The US in 2022 will install more utility solar PV capacity than wind for the first time in a calendar year – 21GW versus 7GW – and the disparity between the two renewable technologies will further widen next year, according to the US Energy Information Administration (EIA).
The trend in favour of solar largely reflects greater federal support through tax credits, EIA said in its recent Short-Term Energy Outlook.
Utility solar projects that start construction this year are eligible for a 26% investment tax credit (ITC) on capital expenditure and 22% in 2023.
In contrast, the production tax credit (PTC) worth up to $25/MWh at full value to qualified projects for electric power sent to the grid over an initial decade of operation expired at the end of 2021. Projects coming online in 2022 will have begun construction since 2017.
The $2trn Build Back Better Act, which failed to pass the Senate in December despite support from President Joe Biden, included five-year extensions at full value (30% for the ITC) if they met certain labour requirements such as paying prevailing wages.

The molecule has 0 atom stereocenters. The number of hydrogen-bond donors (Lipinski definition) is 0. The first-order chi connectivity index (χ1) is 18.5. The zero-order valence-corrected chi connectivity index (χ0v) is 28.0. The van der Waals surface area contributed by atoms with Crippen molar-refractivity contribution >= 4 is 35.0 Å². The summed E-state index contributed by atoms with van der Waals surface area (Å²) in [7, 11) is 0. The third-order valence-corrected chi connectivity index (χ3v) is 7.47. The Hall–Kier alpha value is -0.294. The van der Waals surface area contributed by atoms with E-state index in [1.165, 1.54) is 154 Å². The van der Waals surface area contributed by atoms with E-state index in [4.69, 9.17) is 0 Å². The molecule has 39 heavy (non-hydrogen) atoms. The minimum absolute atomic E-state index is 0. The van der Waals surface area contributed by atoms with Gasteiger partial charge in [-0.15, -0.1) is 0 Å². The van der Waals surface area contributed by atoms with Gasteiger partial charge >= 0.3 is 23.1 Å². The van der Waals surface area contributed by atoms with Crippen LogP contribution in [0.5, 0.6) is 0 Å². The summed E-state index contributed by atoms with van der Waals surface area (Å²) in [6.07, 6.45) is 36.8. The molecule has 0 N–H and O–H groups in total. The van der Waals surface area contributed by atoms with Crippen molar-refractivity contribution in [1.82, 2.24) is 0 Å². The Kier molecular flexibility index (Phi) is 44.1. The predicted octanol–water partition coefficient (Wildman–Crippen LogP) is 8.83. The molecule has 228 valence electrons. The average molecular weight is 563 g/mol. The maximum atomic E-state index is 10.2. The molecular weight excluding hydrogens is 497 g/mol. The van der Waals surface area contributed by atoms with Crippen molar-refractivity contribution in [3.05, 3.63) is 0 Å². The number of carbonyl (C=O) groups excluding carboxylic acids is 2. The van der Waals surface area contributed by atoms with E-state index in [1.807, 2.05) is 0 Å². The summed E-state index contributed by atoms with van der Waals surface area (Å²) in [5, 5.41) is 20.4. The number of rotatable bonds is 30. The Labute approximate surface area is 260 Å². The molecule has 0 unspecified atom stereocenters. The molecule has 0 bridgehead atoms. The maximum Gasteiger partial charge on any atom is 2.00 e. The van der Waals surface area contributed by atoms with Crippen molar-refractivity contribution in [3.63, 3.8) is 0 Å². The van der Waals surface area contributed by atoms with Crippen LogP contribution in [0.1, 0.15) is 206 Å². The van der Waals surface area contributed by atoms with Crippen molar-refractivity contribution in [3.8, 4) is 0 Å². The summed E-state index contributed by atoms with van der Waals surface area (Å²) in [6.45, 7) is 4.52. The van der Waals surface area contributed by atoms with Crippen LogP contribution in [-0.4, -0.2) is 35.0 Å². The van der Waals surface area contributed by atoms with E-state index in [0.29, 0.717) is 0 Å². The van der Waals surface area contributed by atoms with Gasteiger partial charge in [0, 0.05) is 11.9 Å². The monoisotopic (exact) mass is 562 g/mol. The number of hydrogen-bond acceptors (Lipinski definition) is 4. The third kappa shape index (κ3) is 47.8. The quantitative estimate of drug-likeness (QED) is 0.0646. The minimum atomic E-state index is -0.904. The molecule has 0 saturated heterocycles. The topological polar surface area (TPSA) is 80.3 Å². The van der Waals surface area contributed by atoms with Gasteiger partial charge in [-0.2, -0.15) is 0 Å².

Project lenders and sponsors are hopeful that Congress will renew the incentives long-term, or at least for two or three years.
The White House on Tuesday indicated it remains optimistic that Democrats, which hold a thin majority in both chambers, can overcome their internal divisions and still pass the main aspects of the partisan bill including record funding for clean energy.
The EIA report did not mention grid connectivity that is more of an immediate challenge for wind than solar which tends to be located closer to load centres. To encourage construction of more long-distance, heavy haul electric transmission, Build Back Better would have made projects eligible for the ITC.
Looking ahead to 2023, US solar additions will total 25GW versus 4GW for wind, according to EIA, the statistics arm of the Department of Energy. If accurate, that would be the least new annual capacity for wind in a decade.
Despite the bullish near-term outlook for utility solar, the sector remains heavily dependent on imported cells, panels, and other equipment, plus polysilicon, leaving it vulnerable to supply chain constraints caused by Covid 19, inconsistent application of US tariffs, and human rights and trade frictions with China.
Biden administration efforts to ease US dependency on Asian suppliers with accelerated development of a domestic clean energy manufacturing supply chain was hurt by the collapse of Build Back Better. The bill included manufacturing tax credits.